Fashion

THE PERFECT PR PITCH

Lisa Tant on what makes a brilliant product pitch

Every day, FLARE‘s offices – and our inboxes – are flooded with pitches from public relations firms and companies pitching us updates and new products. I could write a book about the most effective ways to catch our attention but, instead, I’ll divide it up into a couple of blogs over the next few months. Here are the basics of what we’re looking for:

1. Do you have the right magazine?
FLARE features fashion and beauty for style-conscious Canadian women. The best pitches speak directly to our reader. For example, while many of our readers are also mothers, we rarely cover children’s fashion or food trends. Those pitches are best suited to our sister publications, Today’s Parent and Chatelaine.

2. Is your timing right?
It may be early February but we’re wrapping up our spring coverage. This week, we’re working on the layouts for our April issue. Our editors are writing copy and shooting stories for our May issue. Our next issue, June, is all about summer. If you wanted to catch their attention for great spring fashion and beauty ideas, you should have sent the majority of your pitches in late fall 2009.

3. It’s never too late for a great idea.
If something amazing comes across our desk but it’s too late to get into the magazine, we can also cover it on Flare.com or Twitter. Just make sure the news is highlighted.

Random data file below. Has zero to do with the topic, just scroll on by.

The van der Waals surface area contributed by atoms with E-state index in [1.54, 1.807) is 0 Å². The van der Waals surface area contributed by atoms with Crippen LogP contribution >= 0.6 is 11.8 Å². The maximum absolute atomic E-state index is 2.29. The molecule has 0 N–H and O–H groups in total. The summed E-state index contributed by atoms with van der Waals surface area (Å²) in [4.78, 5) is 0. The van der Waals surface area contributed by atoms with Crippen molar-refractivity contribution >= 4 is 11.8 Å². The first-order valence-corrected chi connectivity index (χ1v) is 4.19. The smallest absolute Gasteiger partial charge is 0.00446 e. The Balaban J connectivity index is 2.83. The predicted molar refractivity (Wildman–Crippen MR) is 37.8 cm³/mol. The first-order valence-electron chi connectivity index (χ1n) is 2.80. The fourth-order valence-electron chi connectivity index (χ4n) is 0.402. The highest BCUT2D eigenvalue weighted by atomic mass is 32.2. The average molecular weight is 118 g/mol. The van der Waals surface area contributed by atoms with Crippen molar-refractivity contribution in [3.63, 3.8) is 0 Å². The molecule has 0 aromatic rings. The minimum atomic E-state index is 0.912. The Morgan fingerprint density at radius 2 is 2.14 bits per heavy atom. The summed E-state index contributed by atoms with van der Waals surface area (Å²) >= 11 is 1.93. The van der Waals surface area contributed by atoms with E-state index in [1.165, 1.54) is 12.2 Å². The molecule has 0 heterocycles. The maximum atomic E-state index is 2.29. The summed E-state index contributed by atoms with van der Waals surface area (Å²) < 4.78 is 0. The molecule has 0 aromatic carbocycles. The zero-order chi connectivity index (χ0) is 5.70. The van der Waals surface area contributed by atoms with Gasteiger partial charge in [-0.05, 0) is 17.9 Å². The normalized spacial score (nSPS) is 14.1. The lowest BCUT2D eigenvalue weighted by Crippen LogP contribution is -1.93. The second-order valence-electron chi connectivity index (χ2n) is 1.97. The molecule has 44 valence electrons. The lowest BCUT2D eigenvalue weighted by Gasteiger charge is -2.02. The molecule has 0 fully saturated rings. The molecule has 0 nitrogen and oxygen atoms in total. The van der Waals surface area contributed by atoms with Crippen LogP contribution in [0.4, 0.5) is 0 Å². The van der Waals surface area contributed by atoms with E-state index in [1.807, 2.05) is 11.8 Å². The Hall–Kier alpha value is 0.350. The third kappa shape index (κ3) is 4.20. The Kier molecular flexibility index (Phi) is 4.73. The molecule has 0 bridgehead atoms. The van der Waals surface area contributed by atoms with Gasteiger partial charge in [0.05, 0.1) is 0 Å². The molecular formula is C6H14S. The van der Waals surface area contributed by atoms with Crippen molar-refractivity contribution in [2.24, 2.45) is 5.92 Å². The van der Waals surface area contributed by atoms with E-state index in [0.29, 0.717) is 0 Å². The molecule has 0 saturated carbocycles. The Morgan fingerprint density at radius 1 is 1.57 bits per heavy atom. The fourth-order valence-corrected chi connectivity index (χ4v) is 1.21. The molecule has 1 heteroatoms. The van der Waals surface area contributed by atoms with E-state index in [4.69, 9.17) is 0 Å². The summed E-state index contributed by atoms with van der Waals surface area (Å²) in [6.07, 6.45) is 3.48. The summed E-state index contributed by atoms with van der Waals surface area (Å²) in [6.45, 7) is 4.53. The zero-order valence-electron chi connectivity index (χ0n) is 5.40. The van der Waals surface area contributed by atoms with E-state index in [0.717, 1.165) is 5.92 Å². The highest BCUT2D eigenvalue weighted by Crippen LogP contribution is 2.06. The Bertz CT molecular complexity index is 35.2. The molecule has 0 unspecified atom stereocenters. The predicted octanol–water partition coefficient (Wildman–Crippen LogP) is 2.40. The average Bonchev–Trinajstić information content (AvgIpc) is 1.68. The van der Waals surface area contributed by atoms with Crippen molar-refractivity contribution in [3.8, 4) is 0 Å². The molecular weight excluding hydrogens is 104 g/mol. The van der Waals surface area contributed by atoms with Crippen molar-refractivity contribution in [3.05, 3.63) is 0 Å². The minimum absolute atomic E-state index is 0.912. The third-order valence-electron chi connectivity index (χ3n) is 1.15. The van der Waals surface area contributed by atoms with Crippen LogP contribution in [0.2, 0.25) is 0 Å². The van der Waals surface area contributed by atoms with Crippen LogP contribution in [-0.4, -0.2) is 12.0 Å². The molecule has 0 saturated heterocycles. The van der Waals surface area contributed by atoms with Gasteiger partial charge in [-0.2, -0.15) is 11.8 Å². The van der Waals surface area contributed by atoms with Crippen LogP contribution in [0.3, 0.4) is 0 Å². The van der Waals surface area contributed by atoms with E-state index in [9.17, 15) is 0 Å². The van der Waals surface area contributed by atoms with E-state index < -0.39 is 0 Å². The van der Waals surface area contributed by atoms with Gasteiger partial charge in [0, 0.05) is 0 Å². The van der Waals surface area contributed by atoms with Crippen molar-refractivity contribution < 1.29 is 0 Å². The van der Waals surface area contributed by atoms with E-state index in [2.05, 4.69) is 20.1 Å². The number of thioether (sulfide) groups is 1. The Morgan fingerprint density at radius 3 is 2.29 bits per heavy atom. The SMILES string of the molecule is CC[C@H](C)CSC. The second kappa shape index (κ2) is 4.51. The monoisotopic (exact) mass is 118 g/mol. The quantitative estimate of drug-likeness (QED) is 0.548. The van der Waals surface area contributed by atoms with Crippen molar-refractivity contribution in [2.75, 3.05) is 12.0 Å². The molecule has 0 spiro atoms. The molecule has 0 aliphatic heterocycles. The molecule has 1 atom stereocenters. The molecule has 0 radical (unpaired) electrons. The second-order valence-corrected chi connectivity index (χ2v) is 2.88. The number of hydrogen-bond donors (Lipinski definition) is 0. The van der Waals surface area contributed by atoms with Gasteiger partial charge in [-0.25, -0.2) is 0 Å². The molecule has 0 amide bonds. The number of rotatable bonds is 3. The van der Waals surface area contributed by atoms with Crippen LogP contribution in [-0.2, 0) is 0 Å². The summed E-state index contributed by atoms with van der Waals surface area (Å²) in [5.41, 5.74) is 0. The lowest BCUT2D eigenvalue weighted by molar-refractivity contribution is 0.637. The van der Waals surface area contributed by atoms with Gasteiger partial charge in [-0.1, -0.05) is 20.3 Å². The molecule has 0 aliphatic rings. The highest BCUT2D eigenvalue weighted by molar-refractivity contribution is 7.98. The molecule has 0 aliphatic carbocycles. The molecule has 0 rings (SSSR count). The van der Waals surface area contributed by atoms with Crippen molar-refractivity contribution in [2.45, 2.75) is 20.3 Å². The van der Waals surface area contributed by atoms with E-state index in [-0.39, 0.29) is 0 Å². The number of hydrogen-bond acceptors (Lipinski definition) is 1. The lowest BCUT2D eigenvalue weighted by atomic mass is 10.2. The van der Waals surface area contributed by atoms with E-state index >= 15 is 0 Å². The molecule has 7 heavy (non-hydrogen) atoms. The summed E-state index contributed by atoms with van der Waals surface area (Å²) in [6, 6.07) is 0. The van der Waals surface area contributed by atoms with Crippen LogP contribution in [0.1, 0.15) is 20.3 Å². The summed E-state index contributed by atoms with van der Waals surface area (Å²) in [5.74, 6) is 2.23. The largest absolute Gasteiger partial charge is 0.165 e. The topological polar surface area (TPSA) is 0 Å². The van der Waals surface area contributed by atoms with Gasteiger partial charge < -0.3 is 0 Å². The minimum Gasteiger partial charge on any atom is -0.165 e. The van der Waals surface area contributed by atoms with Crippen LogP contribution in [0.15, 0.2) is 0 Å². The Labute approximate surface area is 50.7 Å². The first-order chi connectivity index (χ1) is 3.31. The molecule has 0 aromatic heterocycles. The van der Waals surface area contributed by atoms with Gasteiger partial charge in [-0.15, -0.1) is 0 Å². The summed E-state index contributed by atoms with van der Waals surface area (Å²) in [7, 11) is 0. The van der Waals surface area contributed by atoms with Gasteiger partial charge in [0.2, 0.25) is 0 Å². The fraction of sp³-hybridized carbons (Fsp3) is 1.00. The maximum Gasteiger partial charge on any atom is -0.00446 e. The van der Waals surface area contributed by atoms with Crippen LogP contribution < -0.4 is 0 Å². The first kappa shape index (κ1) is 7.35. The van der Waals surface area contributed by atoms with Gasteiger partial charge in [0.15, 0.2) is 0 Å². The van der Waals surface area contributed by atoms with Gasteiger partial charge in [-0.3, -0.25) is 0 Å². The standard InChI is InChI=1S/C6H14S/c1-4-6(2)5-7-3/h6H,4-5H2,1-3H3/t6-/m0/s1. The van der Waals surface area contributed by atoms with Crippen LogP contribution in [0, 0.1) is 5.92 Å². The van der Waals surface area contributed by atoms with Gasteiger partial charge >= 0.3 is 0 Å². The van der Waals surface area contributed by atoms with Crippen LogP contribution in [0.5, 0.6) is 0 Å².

4. Make sure you send your pitch to the right person.
Check the masthead of our latest issue to make sure your release gets to the right person. That will save you a lot of time for follow-up.

5. Snail mail or email?
I cringe when I see the amount of paper and mailing supplies that flood into the office. Some times, it’s crucial – such as sending a new cosmetic to our beauty team. But other times, an email is much better. The only issue? Be direct with your pitch. It’s easy for a time-pressed editor to just hit ‘delete’ if your message doesn’t stand out.

6. Call or email follow up?
A quick email is usually sufficient. Contrary to the old saying, the squeaky wheel does not get the grease. ie – If you constantly phone an editor asking when your product will be featured, she will likely start avoiding your calls. We rarely confirm if we’re using a product in case of last minute changes.

I’ll be back again next week. In the meantime, you can follow me on Twitter